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Transfourming Sorrow

At the Wisdom House

by Joseph Montebello

Wisdom House has long been recognized for its creative and thought-provoking programs that attract people from across the country. As an interfaith retreat and conference center presenting programs in spirituality, education, and the arts—many of them on the cutting edge of creativity, it is not surprising that the next art installation, Transfourming Sorrow, is a one-of-a-kind event.

Conceived by multimedia artist Kardash Onnig and curated by visual artist Tony Carretta, the exhibition has interactive moments and thought-provoking, unexpected elements.

To complement and exhibit the work in its best form, Wisdom House will turn its 10,000-square foot chapel into a gallery.

“The main part of the installation will occupy the first—and largest—level of the chapel,” explains Carretta. “People will enter through the smaller gallery, this narrow space, a compressed state of feeling yourself and then suddenly you enter this wide-open area.

“There will a drum representing a heart beat and a symphony of sounds to reflect each element. Pieces of objects will be hung above, symbolizing rising above your own internal sorrow. A place like the chapel implies both retrospection and introspection. There will be the interaction of the installation and the people around you who are experiencing the moment as well.”

While it is a leap of faith to make such a commitment to one artist, spirituality coordinator Sister Jo-Ann Iannotti says she is excited about the presentation.

“Wisdom House is open to everyone and we encourage creativity and believe in trying the unknown,” she explains. “We try to encompass all areas: spirituality, education, the arts and the environment. We have welcomed artists on all levels—some come to teach and exhibit and some come to learn.

“Julia Cameron was the first art experience we had,” she continued. “It enabled us to bring artists together for reflection on themselves and to be part of a community as they shared ideas from her book, The Artist’s Way. It was a wonderful experience and we knew that we should continue down that path. When Tony made me aware of Kardash Onnig and his concept, I knew that Wisdom House was the perfect venue for it.”

Lebanese-born Kardash Onnig believes that art is the ideal way to illustrate the futility of human conflict while presenting the possibility of resolving differences through mutual responsibility and common self-interests. He looks upon Transfourming Sorrow as an invitation to grieve, but to also transform collective sorrow.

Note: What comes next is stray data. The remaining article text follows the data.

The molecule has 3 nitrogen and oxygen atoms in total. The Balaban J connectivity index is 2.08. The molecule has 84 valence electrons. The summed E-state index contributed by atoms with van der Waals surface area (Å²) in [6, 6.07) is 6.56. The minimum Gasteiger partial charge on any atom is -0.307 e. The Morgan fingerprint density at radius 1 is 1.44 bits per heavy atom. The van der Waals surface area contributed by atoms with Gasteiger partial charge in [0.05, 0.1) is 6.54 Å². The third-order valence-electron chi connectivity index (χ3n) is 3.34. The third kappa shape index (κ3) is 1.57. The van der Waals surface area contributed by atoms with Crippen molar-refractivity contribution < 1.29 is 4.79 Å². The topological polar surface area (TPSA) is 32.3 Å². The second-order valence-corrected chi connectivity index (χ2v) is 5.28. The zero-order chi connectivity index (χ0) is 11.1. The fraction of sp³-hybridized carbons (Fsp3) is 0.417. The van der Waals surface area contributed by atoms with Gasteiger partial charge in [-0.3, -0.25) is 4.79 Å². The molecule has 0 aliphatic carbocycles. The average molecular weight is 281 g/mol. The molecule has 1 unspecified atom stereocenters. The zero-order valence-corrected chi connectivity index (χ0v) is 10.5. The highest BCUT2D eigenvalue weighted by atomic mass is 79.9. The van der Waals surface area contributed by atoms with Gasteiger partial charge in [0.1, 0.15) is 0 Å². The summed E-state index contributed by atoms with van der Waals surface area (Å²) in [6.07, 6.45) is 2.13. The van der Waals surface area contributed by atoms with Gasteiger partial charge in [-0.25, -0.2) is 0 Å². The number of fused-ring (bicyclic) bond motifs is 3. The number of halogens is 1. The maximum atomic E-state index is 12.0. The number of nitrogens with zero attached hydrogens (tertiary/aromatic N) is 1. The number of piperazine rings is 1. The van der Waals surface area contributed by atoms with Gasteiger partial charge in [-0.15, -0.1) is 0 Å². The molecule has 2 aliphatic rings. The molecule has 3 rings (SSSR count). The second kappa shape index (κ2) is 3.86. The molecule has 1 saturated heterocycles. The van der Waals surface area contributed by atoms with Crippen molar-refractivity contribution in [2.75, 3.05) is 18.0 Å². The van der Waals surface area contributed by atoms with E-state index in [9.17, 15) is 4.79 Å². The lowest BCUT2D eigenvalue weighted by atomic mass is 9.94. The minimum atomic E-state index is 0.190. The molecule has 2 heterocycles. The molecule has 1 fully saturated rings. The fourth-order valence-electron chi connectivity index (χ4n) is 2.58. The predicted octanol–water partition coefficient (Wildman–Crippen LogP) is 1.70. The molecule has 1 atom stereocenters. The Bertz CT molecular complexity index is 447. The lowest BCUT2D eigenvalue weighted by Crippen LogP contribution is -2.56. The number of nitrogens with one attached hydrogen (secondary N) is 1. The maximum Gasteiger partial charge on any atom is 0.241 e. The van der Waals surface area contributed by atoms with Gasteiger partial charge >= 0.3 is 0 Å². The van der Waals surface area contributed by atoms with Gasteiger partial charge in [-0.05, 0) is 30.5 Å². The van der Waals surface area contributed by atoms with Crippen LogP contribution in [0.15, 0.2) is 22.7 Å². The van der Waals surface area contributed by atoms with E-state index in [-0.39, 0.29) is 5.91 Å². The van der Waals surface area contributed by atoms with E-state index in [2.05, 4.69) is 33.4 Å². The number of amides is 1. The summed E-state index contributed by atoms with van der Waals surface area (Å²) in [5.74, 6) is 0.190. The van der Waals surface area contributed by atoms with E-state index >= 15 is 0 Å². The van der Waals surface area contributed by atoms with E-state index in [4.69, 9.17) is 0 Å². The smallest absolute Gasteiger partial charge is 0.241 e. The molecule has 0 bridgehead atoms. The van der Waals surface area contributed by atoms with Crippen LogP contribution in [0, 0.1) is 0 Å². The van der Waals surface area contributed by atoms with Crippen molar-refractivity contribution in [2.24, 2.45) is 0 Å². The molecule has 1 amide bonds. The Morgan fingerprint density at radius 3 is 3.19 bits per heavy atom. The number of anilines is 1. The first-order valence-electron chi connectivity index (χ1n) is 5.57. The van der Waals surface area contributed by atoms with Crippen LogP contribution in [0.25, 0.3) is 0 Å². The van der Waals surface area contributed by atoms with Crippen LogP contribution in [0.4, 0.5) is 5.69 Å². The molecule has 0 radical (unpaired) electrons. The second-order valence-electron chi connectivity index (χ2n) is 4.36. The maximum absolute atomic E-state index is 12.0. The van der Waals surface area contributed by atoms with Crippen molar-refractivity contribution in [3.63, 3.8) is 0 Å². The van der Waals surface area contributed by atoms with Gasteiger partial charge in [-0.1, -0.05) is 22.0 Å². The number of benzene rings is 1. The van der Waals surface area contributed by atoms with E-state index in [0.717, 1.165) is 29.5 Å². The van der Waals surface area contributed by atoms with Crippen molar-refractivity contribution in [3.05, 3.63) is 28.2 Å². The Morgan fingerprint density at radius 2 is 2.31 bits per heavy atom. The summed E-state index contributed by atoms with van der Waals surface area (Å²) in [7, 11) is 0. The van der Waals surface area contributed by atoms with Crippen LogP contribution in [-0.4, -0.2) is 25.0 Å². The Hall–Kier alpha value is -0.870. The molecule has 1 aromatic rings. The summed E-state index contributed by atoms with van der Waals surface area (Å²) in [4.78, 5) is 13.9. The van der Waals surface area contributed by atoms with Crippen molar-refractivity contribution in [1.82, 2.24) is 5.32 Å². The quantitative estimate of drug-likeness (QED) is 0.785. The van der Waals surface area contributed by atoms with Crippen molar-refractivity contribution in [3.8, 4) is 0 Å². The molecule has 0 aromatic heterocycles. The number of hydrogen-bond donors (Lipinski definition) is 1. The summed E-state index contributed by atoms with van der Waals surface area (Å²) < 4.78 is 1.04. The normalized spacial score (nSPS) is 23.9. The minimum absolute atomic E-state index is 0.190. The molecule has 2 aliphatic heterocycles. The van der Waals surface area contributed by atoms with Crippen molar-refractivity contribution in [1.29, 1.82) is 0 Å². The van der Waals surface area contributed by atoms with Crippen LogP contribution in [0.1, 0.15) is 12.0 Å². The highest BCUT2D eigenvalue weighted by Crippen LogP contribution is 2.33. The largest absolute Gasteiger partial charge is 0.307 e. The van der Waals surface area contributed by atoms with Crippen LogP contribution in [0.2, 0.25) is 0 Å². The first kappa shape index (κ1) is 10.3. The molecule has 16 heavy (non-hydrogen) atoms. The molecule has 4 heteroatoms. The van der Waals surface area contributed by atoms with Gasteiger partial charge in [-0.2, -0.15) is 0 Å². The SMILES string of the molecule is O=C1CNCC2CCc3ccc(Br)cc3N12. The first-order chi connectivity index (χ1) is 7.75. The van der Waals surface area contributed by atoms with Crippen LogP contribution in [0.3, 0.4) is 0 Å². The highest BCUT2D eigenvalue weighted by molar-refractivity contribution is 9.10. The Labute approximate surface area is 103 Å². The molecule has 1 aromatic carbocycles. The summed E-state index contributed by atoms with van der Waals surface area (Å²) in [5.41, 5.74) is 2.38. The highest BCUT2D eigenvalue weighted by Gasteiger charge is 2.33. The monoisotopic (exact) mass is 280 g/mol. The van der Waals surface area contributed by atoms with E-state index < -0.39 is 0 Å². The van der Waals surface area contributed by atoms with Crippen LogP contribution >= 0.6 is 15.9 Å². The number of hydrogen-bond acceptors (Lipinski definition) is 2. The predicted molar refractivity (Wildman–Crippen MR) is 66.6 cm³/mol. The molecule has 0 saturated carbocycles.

“I talk about grief,” says Onnig, “because it is a big issue for many of us. How do we come out of our grief? We are all full of our own history and we seem never to want to look at the other side. How can we translate our ability to examine ourselves to understanding others? My abiding goals have been to help break down cultural barriers, to cross borders, to transform sorrow into the miracle of universal rebirth through human kinship.”

Onnig has taken the idea of universality and created a three-dimensional communication system. It comprises four forms that have their genesis in the principle quaternary, the ancient symbol of creation. The four in his title represents all fours: the four seasons, the four primary elements of air, earth, water and fire, and the four disciplines of art, science, philosophy and spirituality. Each one is a lifeline.

Carretta further explains: “There will a drum representing a heart beat and a symphony of sounds to reflect each element. Pieces of objects will be hung above, symbolizing rising above your own internal sorrow. A place like the chapel implies both retrospection and introspection. There will be the interaction of the installation and the people around you who are experiencing the moment as well.”

Transfourming Sorrow, opens at Wisdom House with a reception for the artist on May 20th from 3-7PM. There will be an informal walk through the exhibition with the artist on June 3rd at 3:30. The exhibition runs through July 29th.

For further information, call Wisdom House at 860-567-3163 or click on the link below.



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